Living In Fear

My first job out of college was as a math teacher at a small private school in Connecticut. The woman who hired me, let’s just call her Susan, was the division head and one of the top administrators on campus. She answered directly to the head of school who answered to the board of trustees. During the Fall, Susan was abruptly informed that she would not be asked to return the following year and that she should start looking for another position. She was devastated. It was October and the school year had hardly begun. Susan fell into a deep depression and started missing work frequently. Before long, she stopped showing up altogether. By December, she was completely gone from the school. Last I heard, she was running a yoga studio in MA (I’m glad her story didn’t end tragically).

Stories like Susan’s serve as cautionary tales to people primarily motivated by fear. These are the people who advise you to act a certain way in order to make sure you get a good recommendation. They tell you to work long hours and sacrifice thyself for the greater good in the hopes of fortifying job security or maybe even gaining that promotion. These people are glad to live in a situation that can be completely upended at the behest of just a few decision makers. These people live in fear.

Everyone knows that the middle class is being phased out and corporate loyalty doesn’t exist. Job security is a quaint notion of the past and wages are being driven down by automation and global competition. It’s scary out there and the companies know it. What labor needs to recognize is that this sitatuion can be empowering. No matter what companies tell you, good human capital is still the rarest commodity and cannot be automated or outsourced. Now is a great time to be an independent worker. There are myriad opportunities for people who can find untapped value. For example:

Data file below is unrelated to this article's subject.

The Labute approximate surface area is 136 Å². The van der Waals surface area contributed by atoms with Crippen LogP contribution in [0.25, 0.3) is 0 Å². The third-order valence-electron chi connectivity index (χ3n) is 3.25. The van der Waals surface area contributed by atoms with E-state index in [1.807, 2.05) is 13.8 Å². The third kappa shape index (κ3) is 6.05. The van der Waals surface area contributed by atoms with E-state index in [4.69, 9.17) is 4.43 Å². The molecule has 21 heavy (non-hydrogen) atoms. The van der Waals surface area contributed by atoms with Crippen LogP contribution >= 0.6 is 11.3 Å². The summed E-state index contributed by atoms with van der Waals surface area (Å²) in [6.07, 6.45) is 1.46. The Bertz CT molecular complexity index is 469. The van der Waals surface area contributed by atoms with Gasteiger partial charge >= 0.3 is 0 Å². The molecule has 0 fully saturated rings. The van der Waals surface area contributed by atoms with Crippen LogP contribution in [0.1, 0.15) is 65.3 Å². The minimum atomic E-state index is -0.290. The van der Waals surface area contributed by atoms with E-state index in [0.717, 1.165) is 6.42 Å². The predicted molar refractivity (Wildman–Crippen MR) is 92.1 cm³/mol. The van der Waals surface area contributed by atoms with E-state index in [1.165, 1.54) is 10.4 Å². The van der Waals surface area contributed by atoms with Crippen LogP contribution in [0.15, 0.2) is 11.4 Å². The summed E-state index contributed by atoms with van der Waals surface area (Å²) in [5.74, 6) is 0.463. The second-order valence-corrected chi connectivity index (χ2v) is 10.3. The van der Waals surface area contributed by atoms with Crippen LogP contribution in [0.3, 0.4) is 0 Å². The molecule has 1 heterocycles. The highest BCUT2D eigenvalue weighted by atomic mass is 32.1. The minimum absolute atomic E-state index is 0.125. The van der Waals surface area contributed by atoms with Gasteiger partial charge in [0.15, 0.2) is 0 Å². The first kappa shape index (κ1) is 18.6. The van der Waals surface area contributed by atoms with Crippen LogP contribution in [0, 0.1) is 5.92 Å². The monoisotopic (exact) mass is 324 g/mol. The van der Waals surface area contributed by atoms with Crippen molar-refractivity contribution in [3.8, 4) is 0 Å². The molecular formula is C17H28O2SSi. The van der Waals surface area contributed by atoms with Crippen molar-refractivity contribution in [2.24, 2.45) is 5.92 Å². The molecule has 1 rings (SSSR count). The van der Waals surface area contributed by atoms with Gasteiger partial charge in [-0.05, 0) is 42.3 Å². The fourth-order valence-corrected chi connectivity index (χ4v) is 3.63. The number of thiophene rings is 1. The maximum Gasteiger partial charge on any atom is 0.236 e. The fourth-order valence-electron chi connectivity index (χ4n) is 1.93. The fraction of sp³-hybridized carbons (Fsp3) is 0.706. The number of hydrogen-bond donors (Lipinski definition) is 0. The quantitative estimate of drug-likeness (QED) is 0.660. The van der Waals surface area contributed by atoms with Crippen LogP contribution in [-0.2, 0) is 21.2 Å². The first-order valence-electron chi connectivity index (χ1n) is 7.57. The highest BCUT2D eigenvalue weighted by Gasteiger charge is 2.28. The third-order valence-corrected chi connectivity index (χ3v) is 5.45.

1) When I lived in Connecticut, there were many many times where I was starving at 1am but was not well-suited to operate a vehicle (ahem). An enterprising young man could have easily started a service that delivered to people like me for a 30% surcharge.
2) Have you been to the mall lately? Have you seen the wait times at the Cheesecake Factory or PF Changs? Why hasn’t anyone started a professional waiting service? They wait in line for you, and when it’s your turn to get a table, they text you. $5.00 for the convenience of not waiting in line for 30 minutes? I would pay that.
3) In NYC where I live now, there are a TON of people who want websites/apps/software made on the cheap but don’t want to hire oversees. They can’t afford people at my rates but I also know a lot of developers who are trying to gain experience and are willing to work at cut-rate. I’m not a headhunter so I’m not interested in brokering this kind of deal but there is a definite opening here for someone who can bridge that gap.

The common theme here is that you have to find value where ever you can and exploit it. It’s no loner enough to be a moderately skilled assembly line worker and exepct to be employed for 30 years. But for those with the right motivation, it’s actually a great time and there’s plenty of reason for optimism. Even if money is tight and and it’s hard to get things off the ground, it’s better than living in fear.

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